This is Personal
Starting HabitAware has been a very personal journey. Here’s is part of the story. Over time, I will write more about how the idea to help one person evolved.
I started hair pulling in my teens, around the time my dad fell sick with leukemia. In my twenties I learned that my condition had a name – trichotillomania - and that I was not alone. But I still felt alone + ashamed, so I hid behind eyeliner and fake lashes.
Three years into our marriage, my husband, Sameer, finally caught me without my cover up make up on. I could not lie anymore, I could not hide anymore. And most importantly I didn’t want to live in shame anymore.
I showed him how I pulled when I was frustrated, stressed anxious, and even bored. I confided how I didn’t realize I was pulling until the hairs wound up between my fingers. Even as I watched them fall onto my keyboard or the floor, I would still keep pulling. I shared how difficult it was to stop, even once I knew it was happening.
As a tech lover, I told him how I wished I just had something to alert me when I was engaging in the behavior so I would know. I thought that if I knew I was doing it, then I would be able to stop.
With his love, support & desire to help me, Sameer & I set out to make a device to help me break the trance of pulling and become more aware. Because when I have the presence of mind to pause and reflect, I can choose not to pull.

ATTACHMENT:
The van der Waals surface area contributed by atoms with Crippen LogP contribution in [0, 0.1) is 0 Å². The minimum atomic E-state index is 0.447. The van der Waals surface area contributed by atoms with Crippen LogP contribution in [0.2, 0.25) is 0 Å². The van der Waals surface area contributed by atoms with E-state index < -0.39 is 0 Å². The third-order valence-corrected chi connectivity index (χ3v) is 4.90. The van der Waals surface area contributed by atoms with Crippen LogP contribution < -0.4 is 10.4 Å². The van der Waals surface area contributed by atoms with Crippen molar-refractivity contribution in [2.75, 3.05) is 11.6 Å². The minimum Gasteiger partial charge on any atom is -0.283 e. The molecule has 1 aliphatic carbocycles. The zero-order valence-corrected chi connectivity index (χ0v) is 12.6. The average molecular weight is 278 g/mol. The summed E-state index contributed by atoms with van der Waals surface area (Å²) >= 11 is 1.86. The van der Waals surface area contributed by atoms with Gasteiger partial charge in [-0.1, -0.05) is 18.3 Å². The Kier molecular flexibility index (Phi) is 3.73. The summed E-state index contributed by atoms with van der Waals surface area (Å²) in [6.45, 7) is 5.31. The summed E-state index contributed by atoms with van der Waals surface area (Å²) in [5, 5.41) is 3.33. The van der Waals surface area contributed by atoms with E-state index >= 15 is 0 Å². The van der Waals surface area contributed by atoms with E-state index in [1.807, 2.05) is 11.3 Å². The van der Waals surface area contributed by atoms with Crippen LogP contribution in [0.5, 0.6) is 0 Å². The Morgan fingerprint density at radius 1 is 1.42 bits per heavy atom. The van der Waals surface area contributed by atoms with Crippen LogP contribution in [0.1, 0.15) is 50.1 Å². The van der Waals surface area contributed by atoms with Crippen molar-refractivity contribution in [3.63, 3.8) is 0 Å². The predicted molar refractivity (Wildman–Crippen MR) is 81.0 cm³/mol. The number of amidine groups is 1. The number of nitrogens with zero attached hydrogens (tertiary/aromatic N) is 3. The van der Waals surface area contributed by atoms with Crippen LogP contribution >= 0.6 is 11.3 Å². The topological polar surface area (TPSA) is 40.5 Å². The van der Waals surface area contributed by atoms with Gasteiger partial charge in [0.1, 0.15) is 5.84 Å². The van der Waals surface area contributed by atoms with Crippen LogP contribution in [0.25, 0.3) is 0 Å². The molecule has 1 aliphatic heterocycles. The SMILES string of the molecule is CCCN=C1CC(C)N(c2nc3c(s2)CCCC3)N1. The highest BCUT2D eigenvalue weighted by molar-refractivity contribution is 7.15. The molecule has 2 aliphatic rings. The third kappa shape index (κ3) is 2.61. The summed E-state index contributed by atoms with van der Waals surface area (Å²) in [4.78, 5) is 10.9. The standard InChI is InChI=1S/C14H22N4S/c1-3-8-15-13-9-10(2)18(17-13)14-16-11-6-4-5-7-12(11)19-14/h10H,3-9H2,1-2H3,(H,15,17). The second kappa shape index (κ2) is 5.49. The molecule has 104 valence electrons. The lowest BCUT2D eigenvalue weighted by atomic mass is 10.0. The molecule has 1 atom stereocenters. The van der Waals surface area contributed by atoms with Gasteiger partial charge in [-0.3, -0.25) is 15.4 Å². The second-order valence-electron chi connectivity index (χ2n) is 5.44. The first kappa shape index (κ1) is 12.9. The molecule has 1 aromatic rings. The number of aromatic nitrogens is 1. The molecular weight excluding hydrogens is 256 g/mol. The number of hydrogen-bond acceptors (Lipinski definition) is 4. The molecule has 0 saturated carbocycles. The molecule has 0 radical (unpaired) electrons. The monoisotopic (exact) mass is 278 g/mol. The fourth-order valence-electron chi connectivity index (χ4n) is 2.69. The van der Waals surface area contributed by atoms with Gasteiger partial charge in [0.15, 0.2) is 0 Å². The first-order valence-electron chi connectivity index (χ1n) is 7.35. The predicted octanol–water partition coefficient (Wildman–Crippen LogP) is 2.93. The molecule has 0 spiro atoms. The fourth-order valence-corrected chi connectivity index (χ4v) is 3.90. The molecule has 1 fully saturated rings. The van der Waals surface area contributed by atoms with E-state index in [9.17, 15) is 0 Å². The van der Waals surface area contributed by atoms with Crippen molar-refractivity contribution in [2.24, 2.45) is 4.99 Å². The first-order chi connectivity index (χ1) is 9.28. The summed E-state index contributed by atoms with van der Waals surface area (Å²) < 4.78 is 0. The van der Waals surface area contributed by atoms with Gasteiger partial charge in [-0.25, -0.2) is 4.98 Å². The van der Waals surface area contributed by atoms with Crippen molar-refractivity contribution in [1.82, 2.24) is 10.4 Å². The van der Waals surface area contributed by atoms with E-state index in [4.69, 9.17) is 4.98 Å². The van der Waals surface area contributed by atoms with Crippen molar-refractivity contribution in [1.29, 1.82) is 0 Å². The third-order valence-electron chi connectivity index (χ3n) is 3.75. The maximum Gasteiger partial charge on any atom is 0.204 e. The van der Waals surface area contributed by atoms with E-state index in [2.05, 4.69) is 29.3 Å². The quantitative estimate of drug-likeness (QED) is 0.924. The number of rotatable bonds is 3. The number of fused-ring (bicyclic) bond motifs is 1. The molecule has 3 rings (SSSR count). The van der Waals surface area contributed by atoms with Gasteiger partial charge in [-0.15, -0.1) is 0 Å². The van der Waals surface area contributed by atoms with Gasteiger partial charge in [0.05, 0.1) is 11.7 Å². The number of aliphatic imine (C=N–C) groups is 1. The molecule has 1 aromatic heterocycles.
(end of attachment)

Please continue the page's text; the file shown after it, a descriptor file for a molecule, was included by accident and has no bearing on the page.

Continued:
HabitAware has already helped me so much in a few short months. I am convinced it has the power to help others that are ready to take a positive step forward. I hope you will join me on this journey of awareness.
— Aneela Idnani Kumar, Co-Founder
Also in HabitAware Blog: Soul Fuel
In this guest post Dr. Richard Lopez, Cognitive Neuroscience, PhD, looks at how how behavior change research can inform the management of body focused repetitive behaviors. The article also highlights how HabitAware Keen2 delivers evidence-based behavior change strategies. Perhaps one day this system of behavior change can become an official treatment for trichotillomania (compulsive hair pulling), dermatillomania (skin picking) and onychophagia (nail biting).
When I was a kid, stepping on extra crunchy leaves, sticking my bare hands in snow, playing with bubbles from a bubble bath, were all little things that I’d look forward to. I just wanted the satisfaction that only certain textures could bring. I annoyed so many poor kitties and puppies for the chance to shove my face into their velvety soft fur. Every time my parents got a package, I begged to shred the packing peanuts apart, or pop all of the bubble wrap. And honestly, when confronted with these objects, my impulse control was really low.